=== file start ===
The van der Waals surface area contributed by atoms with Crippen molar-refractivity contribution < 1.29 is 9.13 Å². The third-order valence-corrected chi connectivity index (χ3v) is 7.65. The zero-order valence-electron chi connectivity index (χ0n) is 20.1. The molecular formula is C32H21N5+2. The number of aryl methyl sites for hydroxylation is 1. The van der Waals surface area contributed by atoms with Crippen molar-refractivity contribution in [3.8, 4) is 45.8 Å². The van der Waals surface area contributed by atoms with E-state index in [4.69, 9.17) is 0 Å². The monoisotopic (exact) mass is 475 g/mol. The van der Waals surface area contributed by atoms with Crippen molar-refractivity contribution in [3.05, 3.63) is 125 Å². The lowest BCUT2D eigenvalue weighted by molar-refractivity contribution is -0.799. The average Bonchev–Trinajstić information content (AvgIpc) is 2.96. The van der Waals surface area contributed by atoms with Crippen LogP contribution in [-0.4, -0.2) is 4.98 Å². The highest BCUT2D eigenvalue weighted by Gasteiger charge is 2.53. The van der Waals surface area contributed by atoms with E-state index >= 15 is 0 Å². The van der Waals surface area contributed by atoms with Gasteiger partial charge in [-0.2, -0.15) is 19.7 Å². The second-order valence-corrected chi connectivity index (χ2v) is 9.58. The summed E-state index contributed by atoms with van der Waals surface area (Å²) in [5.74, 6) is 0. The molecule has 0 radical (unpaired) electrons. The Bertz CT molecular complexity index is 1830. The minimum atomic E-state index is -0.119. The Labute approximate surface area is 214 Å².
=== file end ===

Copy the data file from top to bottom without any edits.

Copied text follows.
The van der Waals surface area contributed by atoms with Crippen molar-refractivity contribution < 1.29 is 9.13 Å². The third-order valence-corrected chi connectivity index (χ3v) is 7.65. The zero-order valence-electron chi connectivity index (χ0n) is 20.1. The molecular formula is C32H21N5+2. The number of aryl methyl sites for hydroxylation is 1. The van der Waals surface area contributed by atoms with Crippen molar-refractivity contribution in [3.8, 4) is 45.8 Å². The van der Waals surface area contributed by atoms with E-state index in [4.69, 9.17) is 0 Å². The monoisotopic (exact) mass is 475 g/mol. The van der Waals surface area contributed by atoms with Crippen molar-refractivity contribution in [3.05, 3.63) is 125 Å². The lowest BCUT2D eigenvalue weighted by molar-refractivity contribution is -0.799. The average Bonchev–Trinajstić information content (AvgIpc) is 2.96. The van der Waals surface area contributed by atoms with Crippen LogP contribution in [-0.4, -0.2) is 4.98 Å². The highest BCUT2D eigenvalue weighted by Gasteiger charge is 2.53. The van der Waals surface area contributed by atoms with E-state index >= 15 is 0 Å². The van der Waals surface area contributed by atoms with Gasteiger partial charge in [-0.2, -0.15) is 19.7 Å². The second-order valence-corrected chi connectivity index (χ2v) is 9.58. The summed E-state index contributed by atoms with van der Waals surface area (Å²) in [5.74, 6) is 0. The molecule has 0 radical (unpaired) electrons. The Bertz CT molecular complexity index is 1830. The minimum atomic E-state index is -0.119. The Labute approximate surface area is 214 Å².